The US Army Corps of Engineers has activated Phase I of flood fighting procedures along the Mississippi River.
On Thursday, The New Orleans District said that they will begin patrolling levees along the Mississippi River twice a week until the water level drops below 11 feet at the Carrollton Gage in New Orleans.
Phase I, according to the Army Corps, is a proactive measure that is triggered when the Mississippi River reaches 11 feet and is forecast to continue to rise.
They say that the increased patrols help ensure the Corps' ability to respond to problem areas that may develop along the levee system because of elevated water levels.
The current water level at the Carrollton Gage is 11.6 feet. The National Weather Service's latest forecast shows the river cresting at 13 feet March 21 for several days before starting to fall.
Levee restrictions during high water:
The Corps and State of Louisiana have established distances for certain types of work that can adversely affect the integrity of the federal levees and structures. All work that may impact Mississippi River and Tributaries (MR&T) levees, which includes transport of heavy loads over the levee, disturbance of grass cover, or subsurface work within 1,500 feet of the levee, is prohibited when the Mississippi River elevation reaches 11 feet and rising at the Carrollton Gage in New Orleans. Waivers are considered on a case-by-case basis and are dependent on many circumstances, including surrounding subsurface ground conditions.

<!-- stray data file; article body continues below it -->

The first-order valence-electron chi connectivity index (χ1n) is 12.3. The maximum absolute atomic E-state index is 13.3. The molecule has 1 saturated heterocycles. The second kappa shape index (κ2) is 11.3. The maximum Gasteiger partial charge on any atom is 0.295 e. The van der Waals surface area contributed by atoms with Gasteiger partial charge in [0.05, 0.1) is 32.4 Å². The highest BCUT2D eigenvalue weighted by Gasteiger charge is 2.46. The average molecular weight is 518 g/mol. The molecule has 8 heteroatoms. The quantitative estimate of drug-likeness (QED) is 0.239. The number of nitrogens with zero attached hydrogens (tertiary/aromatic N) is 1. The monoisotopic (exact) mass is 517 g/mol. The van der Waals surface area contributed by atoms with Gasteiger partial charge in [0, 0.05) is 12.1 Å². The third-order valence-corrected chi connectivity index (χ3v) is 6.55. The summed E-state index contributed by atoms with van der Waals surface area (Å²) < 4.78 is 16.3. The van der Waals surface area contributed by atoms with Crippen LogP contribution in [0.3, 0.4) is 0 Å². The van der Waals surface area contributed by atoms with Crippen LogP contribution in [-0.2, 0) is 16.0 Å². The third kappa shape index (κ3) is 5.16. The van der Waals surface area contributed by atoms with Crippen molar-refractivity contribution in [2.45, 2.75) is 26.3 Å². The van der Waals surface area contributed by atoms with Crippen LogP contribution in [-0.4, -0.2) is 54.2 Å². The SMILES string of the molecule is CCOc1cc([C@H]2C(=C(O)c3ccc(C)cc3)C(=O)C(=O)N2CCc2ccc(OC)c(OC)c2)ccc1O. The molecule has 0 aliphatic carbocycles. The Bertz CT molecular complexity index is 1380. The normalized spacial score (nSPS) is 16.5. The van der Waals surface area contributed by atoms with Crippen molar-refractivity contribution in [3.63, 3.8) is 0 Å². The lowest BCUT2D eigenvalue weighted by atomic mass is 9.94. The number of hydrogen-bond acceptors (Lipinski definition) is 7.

Permit holders are advised to contact their local levee districts for detailed information and to monitor river stages and forecasts by calling 504-862-2461 or checking www.rivergages.com.
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